Memorial Day 2015 at the Ridges
Since 2000, the Ridges Cemeteries Committee has been working to refurbish and beautify the cemeteries and, in so doing, restore dignity to the deceased and fight stigma against their living counterparts. Since 2005, the Committee has made sure that Memorial Day is celebrated there, too. In recent years, wreaths have been placed to emphasize the humanity of those buried there.
The 2015 ceremony, which took place under a large tent at the old Tower Cemetery was very moving. This year, two wreaths were placed. The first was for Sarah Boyd. A group of around twenty two-times, three-times, and four-times great grandchildren from several states were present. In her eulogy, State Representative, Debbie Phillips stressed that, although she had been committed in a state of violent psychosis, Sarah might not have lived in an asylum for the rest of her life had she had access to modern medicine. Therefore, said Philips, “people should not be judged by their disorders but, to use the words of Martin Luther King, ‘by the content of their character.’”
The second wreath was placed by Greg Polzer for a group of men about whom almost nothing is known. Mysteriously, the official record of male burials begins with number 64. Yet, stones for lower numbers had been found among women’s low number stones in concentric circles under which there were no burials and in a storage room in one of the Ridges. To date, the actual burial places to which those the mystery stones correspond have not been found. Polzer, who, over the years, reset most of the hundreds of uprooted stones in the two oldest cemeteries, recently completed his work by creating a small rectangle composed of these men’s stones. In his eulogy, Polzer talked of the medical philosophy of “Moral Treatment” in practice when these men were in the asylum – the beautiful environment and the “soul-satisfying” outdoor work. Noting that The Athens State Hospital had recognized that their patients were human beings first, he read from the plaque placed in front of the rectangle which, among other things says “Remember us, for we too have lived, loved and laughed.”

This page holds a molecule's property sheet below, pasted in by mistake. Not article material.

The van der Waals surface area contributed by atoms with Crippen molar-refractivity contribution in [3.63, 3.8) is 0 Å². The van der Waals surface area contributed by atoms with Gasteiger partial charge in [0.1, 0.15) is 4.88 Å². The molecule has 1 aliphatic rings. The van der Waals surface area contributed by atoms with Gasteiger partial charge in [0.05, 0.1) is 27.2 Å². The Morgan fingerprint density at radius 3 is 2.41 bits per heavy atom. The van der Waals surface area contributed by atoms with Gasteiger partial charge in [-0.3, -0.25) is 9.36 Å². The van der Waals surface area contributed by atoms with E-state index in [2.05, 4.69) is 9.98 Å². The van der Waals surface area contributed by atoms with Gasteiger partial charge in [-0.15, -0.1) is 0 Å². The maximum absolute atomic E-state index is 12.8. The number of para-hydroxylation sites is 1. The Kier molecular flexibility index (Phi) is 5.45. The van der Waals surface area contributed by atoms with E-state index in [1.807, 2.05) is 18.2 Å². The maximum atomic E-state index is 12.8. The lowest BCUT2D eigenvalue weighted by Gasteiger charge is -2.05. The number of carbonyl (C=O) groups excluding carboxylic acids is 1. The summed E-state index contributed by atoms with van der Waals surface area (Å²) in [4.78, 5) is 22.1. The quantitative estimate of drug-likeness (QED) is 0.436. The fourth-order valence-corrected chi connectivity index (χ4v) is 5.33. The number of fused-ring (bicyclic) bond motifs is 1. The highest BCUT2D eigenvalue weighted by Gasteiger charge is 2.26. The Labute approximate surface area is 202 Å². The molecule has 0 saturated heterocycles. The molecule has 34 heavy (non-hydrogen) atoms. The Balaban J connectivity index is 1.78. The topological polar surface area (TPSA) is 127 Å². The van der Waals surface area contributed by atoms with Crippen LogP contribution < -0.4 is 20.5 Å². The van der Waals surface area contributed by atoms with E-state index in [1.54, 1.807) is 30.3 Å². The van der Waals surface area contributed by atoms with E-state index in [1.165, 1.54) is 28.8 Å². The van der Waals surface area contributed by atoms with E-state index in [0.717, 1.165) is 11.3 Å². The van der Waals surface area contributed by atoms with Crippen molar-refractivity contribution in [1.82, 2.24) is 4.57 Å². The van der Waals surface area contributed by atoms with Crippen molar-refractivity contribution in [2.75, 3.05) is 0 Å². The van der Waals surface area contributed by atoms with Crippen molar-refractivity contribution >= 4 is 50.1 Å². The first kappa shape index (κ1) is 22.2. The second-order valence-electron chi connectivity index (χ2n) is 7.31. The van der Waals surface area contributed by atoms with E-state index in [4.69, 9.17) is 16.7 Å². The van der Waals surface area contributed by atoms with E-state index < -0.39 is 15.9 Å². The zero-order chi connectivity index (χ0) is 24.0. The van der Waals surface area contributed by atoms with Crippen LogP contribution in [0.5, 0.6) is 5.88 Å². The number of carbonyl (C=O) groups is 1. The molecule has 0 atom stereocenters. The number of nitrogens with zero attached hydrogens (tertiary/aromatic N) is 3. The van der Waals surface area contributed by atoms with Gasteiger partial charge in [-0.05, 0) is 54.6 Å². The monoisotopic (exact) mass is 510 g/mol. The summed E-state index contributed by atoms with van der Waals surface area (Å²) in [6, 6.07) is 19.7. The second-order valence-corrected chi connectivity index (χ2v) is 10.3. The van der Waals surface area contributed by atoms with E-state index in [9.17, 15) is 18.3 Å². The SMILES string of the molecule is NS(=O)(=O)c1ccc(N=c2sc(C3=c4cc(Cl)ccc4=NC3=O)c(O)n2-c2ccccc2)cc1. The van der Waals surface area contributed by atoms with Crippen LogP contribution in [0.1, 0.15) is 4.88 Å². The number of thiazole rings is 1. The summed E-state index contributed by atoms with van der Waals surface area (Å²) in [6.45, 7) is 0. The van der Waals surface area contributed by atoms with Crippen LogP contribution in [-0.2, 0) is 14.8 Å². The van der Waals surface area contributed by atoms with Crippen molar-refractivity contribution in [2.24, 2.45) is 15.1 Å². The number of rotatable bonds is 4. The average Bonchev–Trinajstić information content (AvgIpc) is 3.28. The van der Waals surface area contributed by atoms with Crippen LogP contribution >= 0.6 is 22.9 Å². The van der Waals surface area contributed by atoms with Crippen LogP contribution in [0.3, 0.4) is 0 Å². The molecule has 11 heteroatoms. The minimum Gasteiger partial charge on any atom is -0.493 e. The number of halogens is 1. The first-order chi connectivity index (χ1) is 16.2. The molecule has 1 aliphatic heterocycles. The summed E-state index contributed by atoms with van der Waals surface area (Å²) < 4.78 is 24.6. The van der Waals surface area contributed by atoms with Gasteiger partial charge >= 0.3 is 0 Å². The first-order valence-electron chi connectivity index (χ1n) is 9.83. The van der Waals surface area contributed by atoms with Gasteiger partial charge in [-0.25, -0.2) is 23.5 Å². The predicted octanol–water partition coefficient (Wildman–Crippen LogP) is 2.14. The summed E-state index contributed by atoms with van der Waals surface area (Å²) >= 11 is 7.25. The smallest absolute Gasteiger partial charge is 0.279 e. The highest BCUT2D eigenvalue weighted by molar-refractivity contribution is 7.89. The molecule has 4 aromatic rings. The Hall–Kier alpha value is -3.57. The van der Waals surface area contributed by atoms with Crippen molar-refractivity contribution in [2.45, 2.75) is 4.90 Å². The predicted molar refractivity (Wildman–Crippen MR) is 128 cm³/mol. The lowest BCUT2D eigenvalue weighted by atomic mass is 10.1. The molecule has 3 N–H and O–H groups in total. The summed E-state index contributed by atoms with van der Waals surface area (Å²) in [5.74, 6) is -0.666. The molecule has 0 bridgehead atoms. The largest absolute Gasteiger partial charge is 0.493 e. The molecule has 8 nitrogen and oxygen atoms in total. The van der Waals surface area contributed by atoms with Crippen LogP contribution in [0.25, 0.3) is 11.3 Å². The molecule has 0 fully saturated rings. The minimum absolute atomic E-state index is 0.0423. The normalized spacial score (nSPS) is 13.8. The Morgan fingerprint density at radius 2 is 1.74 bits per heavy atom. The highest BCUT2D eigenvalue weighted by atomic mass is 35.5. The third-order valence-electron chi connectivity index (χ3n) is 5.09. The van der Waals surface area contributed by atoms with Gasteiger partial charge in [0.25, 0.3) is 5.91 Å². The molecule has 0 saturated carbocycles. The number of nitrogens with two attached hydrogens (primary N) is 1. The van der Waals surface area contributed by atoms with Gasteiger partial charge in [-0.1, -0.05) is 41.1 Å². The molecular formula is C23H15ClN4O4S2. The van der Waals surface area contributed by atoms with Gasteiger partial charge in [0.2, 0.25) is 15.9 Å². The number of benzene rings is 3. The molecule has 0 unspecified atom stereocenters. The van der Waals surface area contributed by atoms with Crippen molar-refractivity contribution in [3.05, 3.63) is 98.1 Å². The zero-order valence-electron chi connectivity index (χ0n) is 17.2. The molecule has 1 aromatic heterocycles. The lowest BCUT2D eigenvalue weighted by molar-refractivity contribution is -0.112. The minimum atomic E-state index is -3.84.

The dignity and solemnity of the ceremony were underscored by other individuals. Earl Cecil, CEO of our local Alcohol, Drug Addiction and Mental Health Services Board, gave the opening remarks. Sharell Arocho, a singer with a powerful Aretha Franklin-like voice, sang the National Anthem, Amazing Grace and Swing Low Sweet Chariot. And Vietnam War veteran Caroline Cade did Taps. Reporters from the Athens News and the Athens Messenger gave this stigma-buster great coverage.